A federal judge in Alexandria declined Friday to force a count of 55 absentee ballots that could help determine control of the Virginia House of Delegates.
In the race to fill the seat held by retiring Speaker William J. Howell (R-Stafford), Republican Robert Thomas is ahead of Joshua Cole by 82 votes. Cole’s campaign filed suit arguing that 55 absentee ballots that arrived in Stafford County the day after the Nov. 7 election were late because of postal-office problems and should be counted.
Judge Claude M. Hilton disagreed.
“These ballots were late,” he said. Everyone, Hilton added, wonders sometimes “what’s wrong with the mail.” But he saw no evidence of “improprieties” here.
Cole’s campaign pointed to an email sent to state officials the day after the election by Greg Riddlemoser, general registrar of Stafford County, saying that “there is no possible way in my military mind that these ballots should not have been available to us on Election Day before close-of-polls.”
Amanda Callais, an attorney for the Cole campaign, said in court Friday that the registrar’s email indicates that “these ballots would have arrived but for the mistake of a government official.”
While even 55 votes entirely for Cole would not give him victory, Callais argued that with the final counting of provisional ballots and correction of errors, the race could swing in his favor.
On the stand Friday, Riddlemoser said he had no evidence that the Postal Service made a mistake. He said the email he wrote was “unnecessary and unfortunate.”
He explained that he was moved by the plight of Laura Sellers, a local supervisor who lost her seat by a dozen votes. Her father came into the election office the day after the election and “was quite upset,” Riddlemoser said. The office staff, who know and like the Sellers family, were “quite upset as well,” he said.
“They’re good people,” Riddlemoser said.
“This is a very close election, and there are strong emotions on both sides,” said Patrick T. Lewis, an attorney for the Republican Party of Virginia, which opposed the suit. “We have no reason to believe that the post office was not acting with diligence.”
Election officials in Stafford County voted 2 to 1 Monday not to count the ballots. A Stafford Circuit Court judge on Tuesday threw out a different lawsuit focused on the same race, arguing that voters required to cast provisional ballots on Election Day were given “conflicting and misleading instructions.”
A spokesman for Del. M. Kirkland Cox (R-Colonial Heights), who will become speaker if the GOP holds its majority, praised the ruling. “We are pleased the judge applied the law fairly and evenly, as did the local electoral board,” spokesman Parker Slaybaugh said. “We hope House Democrats will end the unnecessary litigation so Bob Thomas can begin preparing to serve the people of the 28th District.”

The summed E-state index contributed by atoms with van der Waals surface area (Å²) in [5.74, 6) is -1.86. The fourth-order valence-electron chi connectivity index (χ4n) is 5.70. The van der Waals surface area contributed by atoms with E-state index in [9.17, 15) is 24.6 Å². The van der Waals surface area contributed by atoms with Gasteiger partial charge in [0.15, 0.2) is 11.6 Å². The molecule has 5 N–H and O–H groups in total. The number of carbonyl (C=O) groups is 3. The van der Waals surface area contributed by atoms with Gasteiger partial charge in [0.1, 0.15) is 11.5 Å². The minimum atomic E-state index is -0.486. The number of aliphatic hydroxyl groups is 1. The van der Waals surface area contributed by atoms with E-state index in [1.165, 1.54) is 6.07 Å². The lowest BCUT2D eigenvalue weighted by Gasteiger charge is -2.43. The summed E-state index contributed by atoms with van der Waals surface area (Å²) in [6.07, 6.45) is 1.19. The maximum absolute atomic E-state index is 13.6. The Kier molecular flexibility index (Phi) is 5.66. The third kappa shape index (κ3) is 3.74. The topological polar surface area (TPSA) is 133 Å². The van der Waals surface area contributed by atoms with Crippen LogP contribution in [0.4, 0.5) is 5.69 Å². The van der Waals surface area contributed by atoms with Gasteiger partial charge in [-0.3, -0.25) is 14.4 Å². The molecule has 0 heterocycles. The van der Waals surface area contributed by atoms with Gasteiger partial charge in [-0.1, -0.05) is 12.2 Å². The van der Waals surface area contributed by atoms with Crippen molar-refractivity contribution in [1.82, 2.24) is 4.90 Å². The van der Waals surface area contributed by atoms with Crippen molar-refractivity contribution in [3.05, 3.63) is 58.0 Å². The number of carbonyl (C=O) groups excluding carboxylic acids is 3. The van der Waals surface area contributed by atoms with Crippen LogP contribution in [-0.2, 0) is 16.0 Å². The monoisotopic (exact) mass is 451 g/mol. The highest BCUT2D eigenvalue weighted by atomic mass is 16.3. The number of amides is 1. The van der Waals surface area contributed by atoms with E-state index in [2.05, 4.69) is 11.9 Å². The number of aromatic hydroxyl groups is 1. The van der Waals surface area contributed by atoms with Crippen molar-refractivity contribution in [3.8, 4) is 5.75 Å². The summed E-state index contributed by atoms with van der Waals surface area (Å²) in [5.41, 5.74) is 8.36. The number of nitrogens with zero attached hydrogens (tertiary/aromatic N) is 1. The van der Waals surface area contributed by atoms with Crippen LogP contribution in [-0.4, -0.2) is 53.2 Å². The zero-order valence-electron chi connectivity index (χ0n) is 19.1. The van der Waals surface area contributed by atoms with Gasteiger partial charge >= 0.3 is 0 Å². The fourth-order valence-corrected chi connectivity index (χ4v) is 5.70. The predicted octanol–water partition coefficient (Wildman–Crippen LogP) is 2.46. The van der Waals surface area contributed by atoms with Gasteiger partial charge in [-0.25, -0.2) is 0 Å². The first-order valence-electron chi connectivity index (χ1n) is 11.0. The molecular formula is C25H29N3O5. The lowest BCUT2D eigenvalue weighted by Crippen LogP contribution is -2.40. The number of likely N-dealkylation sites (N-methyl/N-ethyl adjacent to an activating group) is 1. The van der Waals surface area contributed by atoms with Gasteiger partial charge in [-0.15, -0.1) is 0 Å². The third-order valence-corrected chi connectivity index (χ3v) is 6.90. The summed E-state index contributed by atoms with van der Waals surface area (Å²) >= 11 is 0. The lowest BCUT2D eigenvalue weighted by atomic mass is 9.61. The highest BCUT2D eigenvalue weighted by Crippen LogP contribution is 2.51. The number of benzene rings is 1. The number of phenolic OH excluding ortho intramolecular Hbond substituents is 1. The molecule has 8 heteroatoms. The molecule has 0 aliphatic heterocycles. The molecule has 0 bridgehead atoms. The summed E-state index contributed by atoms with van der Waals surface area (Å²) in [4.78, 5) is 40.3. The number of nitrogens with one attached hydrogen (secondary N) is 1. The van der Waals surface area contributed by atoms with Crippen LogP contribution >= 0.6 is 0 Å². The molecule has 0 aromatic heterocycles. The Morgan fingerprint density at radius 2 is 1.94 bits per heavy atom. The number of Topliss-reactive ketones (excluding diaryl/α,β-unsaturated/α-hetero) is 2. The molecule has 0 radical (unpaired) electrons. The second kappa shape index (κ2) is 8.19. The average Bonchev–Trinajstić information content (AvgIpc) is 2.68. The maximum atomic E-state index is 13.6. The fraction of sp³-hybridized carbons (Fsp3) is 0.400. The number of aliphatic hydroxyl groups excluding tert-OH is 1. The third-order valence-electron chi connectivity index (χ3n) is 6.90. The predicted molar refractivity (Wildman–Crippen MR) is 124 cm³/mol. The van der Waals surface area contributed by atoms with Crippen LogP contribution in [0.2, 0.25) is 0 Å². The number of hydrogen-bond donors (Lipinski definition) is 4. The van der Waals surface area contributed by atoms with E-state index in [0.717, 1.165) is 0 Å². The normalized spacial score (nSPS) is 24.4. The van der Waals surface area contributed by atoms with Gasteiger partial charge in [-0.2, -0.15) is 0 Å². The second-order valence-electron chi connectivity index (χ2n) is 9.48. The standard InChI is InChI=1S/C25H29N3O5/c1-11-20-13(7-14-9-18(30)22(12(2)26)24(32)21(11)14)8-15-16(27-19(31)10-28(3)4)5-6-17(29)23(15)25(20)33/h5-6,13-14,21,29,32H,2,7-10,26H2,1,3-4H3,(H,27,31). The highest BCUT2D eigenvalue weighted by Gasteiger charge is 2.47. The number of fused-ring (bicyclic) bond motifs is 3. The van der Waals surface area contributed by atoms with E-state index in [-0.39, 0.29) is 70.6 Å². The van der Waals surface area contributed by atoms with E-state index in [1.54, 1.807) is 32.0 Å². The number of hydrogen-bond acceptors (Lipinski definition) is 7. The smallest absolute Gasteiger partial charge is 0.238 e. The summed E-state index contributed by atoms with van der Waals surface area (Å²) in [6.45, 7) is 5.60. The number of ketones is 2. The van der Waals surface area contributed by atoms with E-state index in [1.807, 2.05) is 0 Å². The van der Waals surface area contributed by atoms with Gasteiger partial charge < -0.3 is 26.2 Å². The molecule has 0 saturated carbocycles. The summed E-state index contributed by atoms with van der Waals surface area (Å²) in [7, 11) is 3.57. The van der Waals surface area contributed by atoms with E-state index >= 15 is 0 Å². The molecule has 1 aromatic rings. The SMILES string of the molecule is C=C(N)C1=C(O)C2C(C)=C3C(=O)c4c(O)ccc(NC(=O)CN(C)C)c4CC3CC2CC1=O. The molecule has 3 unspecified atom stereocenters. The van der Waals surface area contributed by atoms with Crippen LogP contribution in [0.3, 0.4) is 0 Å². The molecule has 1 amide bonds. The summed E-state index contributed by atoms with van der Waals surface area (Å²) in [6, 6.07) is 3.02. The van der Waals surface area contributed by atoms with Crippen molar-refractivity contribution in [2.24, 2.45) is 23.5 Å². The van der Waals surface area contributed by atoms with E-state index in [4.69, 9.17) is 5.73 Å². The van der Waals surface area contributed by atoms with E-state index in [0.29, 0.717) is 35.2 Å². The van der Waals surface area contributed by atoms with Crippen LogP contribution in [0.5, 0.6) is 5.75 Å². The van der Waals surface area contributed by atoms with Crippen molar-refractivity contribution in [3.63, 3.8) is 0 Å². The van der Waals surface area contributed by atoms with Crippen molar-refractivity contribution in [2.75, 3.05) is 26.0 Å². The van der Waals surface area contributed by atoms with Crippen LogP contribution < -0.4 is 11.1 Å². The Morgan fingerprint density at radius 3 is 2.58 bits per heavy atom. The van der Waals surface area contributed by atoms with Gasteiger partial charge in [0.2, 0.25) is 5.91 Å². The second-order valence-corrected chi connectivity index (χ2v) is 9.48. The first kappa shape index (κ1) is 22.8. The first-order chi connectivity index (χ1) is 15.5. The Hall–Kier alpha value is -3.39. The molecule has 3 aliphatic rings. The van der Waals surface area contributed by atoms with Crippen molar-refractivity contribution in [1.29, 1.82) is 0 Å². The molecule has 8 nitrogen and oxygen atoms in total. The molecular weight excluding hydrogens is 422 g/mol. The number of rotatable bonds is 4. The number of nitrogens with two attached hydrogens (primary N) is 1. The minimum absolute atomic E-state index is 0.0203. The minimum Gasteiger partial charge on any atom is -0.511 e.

Marc Elias, a lawyer hired by the Virginia House Democratic Caucus to represent Cole, said Democrats are weighing their options. “We are disappointed with the court’s ruling that effectively disenfranchises 55 voters who submitted their ballots correctly but whose voices remain unheard due to an error of the United States Postal Service,” he said in a statement.
The Democrats also assert that 668 Fredericksburg voters were given the wrong ballots, causing them to vote in the race for House District 88 rather than 28.
In a letter to the state elections board, Elias said Fredericksburg officials improperly split two precincts that are entirely within District 28, giving some voters ballots for that House race and others ballots for the District 88 contest. Elias asked the board to exclude votes cast in the two precincts from the District 88 totals and to decline to declare a winner in District 28 when it meets Monday to certify the Nov. 7 election results.
Del. C. Todd Gilbert (R-Shenandoah), who will become House majority leader if the GOP retains control, said the Democrats’ claim is based on outdated precinct lines.
Fredericksburg City Attorney Kathleen Dooley confirmed in an email to The Washington Post on Friday that after the city adjusted precinct lines in 2011, it created splits in the two precincts Elias referenced.
The District 28 race is one of three likely headed for a state-funded recount after the Nov. 7 election, in which Democrats made huge gains in the House and swept statewide offices for governor, lieutenant governor and attorney general.
Before the election, Republicans boasted a 66-to-34 majority in Richmond’s lower chamber. Now the count is 49 Democrats and 51 Republicans, putting Democrats within striking distance of taking control. They need one more victory to force a power-sharing deal with Republicans and two more to take the reins of the chamber for the first time since 2000.
Republicans hold narrow leads in the Thomas-Cole contest and two other contested races. In those, Del. Timothy D. Hugo (R-Fairfax) has a 106-vote lead over Democrat Donte Tanner, while Del. David E. Yancey (R-Newport News) is up just 10 votes over Democrat Shelly Simonds.